According to surveys released on Thursday, Asia’s factory activity fell in August while China’s zero COVID limits and cost constraints continued to impact businesses, dimming the prospects for the region’s flimsy rebound.
Sluggish demand was adding to the problems for businesses already dealing with ongoing supply restrictions as evidenced by the weak manufacturing activity in nations ranging from Japan, South Korea, China, and Taiwan.
The U.S. Federal Reserve’s determination to keep hiking interest rates aggressively is also affecting the business climate by fuelling recession fears in one of Asia’s main export markets, according to economists.
Supply lines are still being disrupted by China’s economic limits and geopolitical concerns with the United States. According to Toru Nishihama, head economist of the Tokyo-based Dai-ichi Life Research Institute, rising inflation is also harming domestic demand throughout Asia.
Fears about a US recession are also detrimental. Since the economies of the United States and China are the two main drivers of global growth, when any of them falters, businesses are difficult.
Statistics released on Thursday stated that China’s independent Caixin manufacturer purchasing managers’ index (PMI) declined for the first time in over three months in August due to production disruptions from weak demand, power shortages, and new COVID-19 flare-ups.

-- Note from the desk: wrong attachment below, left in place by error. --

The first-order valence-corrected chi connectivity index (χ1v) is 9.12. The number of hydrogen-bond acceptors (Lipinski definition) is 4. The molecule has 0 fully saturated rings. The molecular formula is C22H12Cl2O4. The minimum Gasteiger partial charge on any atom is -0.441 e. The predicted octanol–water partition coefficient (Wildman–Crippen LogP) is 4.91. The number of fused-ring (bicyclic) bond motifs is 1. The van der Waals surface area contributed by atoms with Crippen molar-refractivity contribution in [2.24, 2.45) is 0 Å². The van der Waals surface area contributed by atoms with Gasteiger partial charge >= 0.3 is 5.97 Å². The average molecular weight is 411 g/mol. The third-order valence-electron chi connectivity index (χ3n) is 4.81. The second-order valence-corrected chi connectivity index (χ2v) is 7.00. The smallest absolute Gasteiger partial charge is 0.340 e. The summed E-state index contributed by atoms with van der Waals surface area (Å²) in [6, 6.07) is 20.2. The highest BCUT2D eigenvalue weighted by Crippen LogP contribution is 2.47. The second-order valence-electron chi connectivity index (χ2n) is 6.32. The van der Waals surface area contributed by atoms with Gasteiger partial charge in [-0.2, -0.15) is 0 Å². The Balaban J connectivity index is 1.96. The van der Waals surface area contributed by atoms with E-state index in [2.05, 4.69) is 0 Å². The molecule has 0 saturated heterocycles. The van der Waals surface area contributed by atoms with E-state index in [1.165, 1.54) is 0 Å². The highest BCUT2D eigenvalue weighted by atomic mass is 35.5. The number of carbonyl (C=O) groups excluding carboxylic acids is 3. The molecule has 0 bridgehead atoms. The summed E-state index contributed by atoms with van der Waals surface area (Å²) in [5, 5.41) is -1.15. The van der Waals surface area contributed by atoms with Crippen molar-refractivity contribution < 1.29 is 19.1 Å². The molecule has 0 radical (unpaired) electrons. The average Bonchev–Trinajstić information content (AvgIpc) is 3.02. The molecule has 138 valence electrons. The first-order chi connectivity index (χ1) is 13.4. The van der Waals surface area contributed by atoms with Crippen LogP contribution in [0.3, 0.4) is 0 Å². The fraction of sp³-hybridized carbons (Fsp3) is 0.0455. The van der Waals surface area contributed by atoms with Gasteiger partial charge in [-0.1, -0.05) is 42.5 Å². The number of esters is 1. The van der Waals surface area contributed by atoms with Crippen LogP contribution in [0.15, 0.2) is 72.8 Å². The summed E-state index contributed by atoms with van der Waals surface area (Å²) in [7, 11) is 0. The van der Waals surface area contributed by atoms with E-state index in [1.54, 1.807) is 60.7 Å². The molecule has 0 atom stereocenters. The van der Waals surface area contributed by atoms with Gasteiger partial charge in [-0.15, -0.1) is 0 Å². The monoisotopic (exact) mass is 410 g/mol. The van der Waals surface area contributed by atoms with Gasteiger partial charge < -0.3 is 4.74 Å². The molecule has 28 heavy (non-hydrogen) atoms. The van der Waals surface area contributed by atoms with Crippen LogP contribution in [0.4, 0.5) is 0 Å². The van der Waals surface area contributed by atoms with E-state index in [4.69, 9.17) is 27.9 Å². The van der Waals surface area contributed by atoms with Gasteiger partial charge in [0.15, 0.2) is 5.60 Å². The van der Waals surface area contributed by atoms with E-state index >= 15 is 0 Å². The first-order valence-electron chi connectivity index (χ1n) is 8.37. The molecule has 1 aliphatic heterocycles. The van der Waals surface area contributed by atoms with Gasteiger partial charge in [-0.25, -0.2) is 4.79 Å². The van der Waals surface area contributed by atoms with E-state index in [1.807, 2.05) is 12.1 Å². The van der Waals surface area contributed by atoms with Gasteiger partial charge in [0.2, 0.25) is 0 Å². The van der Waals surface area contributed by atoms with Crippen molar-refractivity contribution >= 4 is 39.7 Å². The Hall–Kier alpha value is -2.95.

The unusually low reading was consistent with China’s official PMI, which was made public on Wednesday and fell below the 50-point threshold that distinguishes monthly expansion from contraction.
Powerhouse exporters were likewise lacking. According to PMI data for both nations, in August, factory activity in South Korea declined at the fastest rate in two years and industrial activity in Japan increased at its weakest pace in over a year.
Taiwan’s manufacturing activity also fell off a cliff, with new orders and production declining at the fastest rate since the pandemic’s first wave in May 2020.
The severe decrease in demand also meant that enterprises cut back on buying activities and inventories, as more firms predict production levels to fall further over the upcoming year, economics associate director Annabel Fiddes at S&P Global, commented on Taiwan’s output outlook.
The final au Jibun Bank Japan Manufacturing Purchasing Managers’ Index (PMI) cut down to 51.5 in August since 52.1 in the prior month, marking the feeblest growth rate from September 2021.
The South Korean PMI dropped to 47.6 in August after 49.8 in July, staying below the 50-point mark for a second month, and reaching its lowest level since July 2020.
After reaching 44.6 in July, Taiwan’s PMI dropped to 42.7 in August.
As a result of declining demand, pricing pressures are also decreasing. The slowest increase in input prices for South Korean manufacturers was observed in August.
Due to declining prices for some raw materials, such as steel and oil, Taiwanese manufacturers saw a decrease in their average input costs for the first time in May 2020.
The country’s PMI stated that India’s manufacturing activity maintained its strong growth in August, in part due to an increase in production from decreasing input cost inflation.
The PMIs showed that Southeast Asia maintained a bright area in the region, with manufacturing output growth accelerating in Indonesia, the Philippines, and Thailand while slowing marginally in Malaysia.